A study of more than 700 young adults with a hazardous drinking history and a recent emergency room visit has identified text messaging as a potent strategy for reducing levels of harmful drinking.
Published online this month in the Annals of Emergency Medicine, the 12-week study found that the young adults who received texted questions about their drinking along with feedback on their replies via text reduced self-reported drinks per day by 31%. Moreover, these individuals decreased self-reported binge drinking days by 51%, while groups receiving no texts or texted questions with no feedback each experienced more binge drinking days.
The content of the feedback received by the group that achieved success was related to strengthening individuals' low-risk drinking plan or encouraging reflection on an existing low-risk plan or a prior decision not to have one.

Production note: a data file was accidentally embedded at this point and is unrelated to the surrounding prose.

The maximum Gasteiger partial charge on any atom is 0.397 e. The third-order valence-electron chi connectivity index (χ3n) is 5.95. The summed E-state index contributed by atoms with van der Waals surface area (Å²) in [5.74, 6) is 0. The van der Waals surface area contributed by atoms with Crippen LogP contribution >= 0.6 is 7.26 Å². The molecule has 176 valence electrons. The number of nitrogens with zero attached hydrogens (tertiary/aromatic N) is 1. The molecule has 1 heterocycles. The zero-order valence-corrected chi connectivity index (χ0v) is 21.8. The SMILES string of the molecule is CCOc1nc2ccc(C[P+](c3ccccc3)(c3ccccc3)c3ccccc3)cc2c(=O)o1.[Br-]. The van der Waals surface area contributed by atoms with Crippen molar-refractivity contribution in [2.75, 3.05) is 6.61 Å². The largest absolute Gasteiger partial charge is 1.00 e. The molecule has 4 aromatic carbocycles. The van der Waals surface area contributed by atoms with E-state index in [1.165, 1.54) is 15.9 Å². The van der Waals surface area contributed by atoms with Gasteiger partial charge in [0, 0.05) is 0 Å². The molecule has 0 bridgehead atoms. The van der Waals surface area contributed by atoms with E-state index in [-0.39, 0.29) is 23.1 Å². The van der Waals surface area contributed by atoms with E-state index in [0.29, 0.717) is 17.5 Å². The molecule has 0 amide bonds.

“Each day in the U.S., more than 50,000 adults ages 18 to 24 visit ERs and up to half have hazardous alcohol use patterns,” Brian Suffoletto, MD, of the University of Pittsburgh School of Medicine, said in a news release about the study results. “More than a third of them report alcohol abuse or dependence. The emergency department provides a unique setting to screen young adults for drinking problems and to engage with them via their preferred mode of communication to reduce future use.”